Tough going for Millennials in the US: census data

Thanks to Derek Thompson of The Atlantic for this article on the latest US Census data.  The focus is how Millennials are doing relative to their parents’ generation, now that the former has reached solid working years.  Some thoughts:

  • I was surprised to hear that Detroit was one of the highest-earning cities in 1980, with huge income losses for this generation.  In my head, the wonder years of auto factory workers’ pay were earlier than that.
  • Lots of averages and medians to make headlines – the median Millennial is $2,000/year worse off than his/her parents, taking inflation into account.  So far my dad is right: this is the first generation where parents are better off than kids.
  • The continued prosperity along the coasts makes a lot of sense, given our society seems to be diverging into professional classes earning more and a shrinking middle class.  Those folks with college degrees, looking for entry-level white collar work, are almost certainly worse off than the previous generation.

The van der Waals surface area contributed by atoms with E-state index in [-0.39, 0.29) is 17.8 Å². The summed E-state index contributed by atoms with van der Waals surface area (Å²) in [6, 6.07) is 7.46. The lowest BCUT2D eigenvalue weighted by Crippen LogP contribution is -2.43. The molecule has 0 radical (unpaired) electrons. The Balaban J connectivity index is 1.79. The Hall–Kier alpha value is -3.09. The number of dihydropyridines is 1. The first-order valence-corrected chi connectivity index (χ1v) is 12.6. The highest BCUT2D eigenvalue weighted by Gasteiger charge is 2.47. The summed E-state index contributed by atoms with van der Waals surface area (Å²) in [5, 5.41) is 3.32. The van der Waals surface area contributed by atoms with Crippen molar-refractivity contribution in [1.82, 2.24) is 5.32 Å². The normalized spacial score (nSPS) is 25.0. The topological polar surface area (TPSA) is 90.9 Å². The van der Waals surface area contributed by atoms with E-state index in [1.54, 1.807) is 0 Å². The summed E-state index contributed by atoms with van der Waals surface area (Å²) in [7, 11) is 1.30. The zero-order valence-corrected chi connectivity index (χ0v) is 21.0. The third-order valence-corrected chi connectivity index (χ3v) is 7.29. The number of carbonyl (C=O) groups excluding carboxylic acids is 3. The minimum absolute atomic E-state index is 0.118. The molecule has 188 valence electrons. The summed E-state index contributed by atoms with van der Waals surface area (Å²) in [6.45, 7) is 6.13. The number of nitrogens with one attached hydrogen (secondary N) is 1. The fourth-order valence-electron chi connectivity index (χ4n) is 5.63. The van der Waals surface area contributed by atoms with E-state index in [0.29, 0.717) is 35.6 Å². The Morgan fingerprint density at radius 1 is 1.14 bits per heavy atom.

• Along the geographic split, there seems to be an obvious political takeaway: Republican interior states will most likely want to hear how they can resurrect the middle class, and/or save their kids from economic doom (example policies: blame immigrants, implement austerity, cut taxes).  Democrat coastal states will more likely be sanguine for more tax/spend (e.g. improve infrastructure, increase immigration, etc.).  In sum, the economic data support the central tenets of the main voting blocs in the various areas.

In sum: initial data support my dad’s thesis over mine (I’m optimistic Millennials will still do better than parents).  The separation among states makes this an interesting political issue – particularly if the main parties can get Millennials to vote.


More evidence of millennials’ economic headwinds

I’ve written before about the intergenerational issues associated with Social Security in the US.  Now I read more evidence of the millennial generation having lower real wages, thus leading to negative savings rates.  Not altogether surprising, with the higher level of student debt.

Where does this leave us?  A lot of software development jobs are required for all those indebted millennials…

Happy Friday!